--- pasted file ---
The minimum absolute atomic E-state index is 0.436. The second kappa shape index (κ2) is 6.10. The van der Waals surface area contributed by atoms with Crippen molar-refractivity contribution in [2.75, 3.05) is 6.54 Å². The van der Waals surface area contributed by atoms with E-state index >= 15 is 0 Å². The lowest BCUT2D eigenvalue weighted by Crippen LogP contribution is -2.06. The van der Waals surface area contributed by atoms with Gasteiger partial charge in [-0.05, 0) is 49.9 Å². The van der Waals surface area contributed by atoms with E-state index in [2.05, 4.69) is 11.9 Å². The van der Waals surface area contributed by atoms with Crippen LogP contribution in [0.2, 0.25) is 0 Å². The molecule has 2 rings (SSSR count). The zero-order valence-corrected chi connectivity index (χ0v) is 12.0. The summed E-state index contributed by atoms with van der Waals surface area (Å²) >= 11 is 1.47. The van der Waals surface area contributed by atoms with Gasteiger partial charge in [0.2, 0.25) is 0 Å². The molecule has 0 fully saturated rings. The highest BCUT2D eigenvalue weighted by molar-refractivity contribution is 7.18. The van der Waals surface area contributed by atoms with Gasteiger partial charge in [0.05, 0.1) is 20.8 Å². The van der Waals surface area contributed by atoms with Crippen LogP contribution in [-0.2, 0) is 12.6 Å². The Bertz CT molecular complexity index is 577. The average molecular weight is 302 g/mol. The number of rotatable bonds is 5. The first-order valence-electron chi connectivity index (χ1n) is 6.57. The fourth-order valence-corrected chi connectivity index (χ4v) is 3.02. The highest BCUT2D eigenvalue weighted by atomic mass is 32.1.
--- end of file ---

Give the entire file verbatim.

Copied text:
The minimum absolute atomic E-state index is 0.436. The second kappa shape index (κ2) is 6.10. The van der Waals surface area contributed by atoms with Crippen molar-refractivity contribution in [2.75, 3.05) is 6.54 Å². The van der Waals surface area contributed by atoms with E-state index >= 15 is 0 Å². The lowest BCUT2D eigenvalue weighted by Crippen LogP contribution is -2.06. The van der Waals surface area contributed by atoms with Gasteiger partial charge in [-0.05, 0) is 49.9 Å². The van der Waals surface area contributed by atoms with E-state index in [2.05, 4.69) is 11.9 Å². The van der Waals surface area contributed by atoms with Crippen LogP contribution in [0.2, 0.25) is 0 Å². The molecule has 2 rings (SSSR count). The zero-order valence-corrected chi connectivity index (χ0v) is 12.0. The summed E-state index contributed by atoms with van der Waals surface area (Å²) >= 11 is 1.47. The van der Waals surface area contributed by atoms with Gasteiger partial charge in [0.2, 0.25) is 0 Å². The molecule has 0 fully saturated rings. The highest BCUT2D eigenvalue weighted by molar-refractivity contribution is 7.18. The van der Waals surface area contributed by atoms with Gasteiger partial charge in [0.05, 0.1) is 20.8 Å². The van der Waals surface area contributed by atoms with Crippen LogP contribution in [-0.2, 0) is 12.6 Å². The Bertz CT molecular complexity index is 577. The average molecular weight is 302 g/mol. The number of rotatable bonds is 5. The first-order valence-electron chi connectivity index (χ1n) is 6.57. The fourth-order valence-corrected chi connectivity index (χ4v) is 3.02. The highest BCUT2D eigenvalue weighted by atomic mass is 32.1.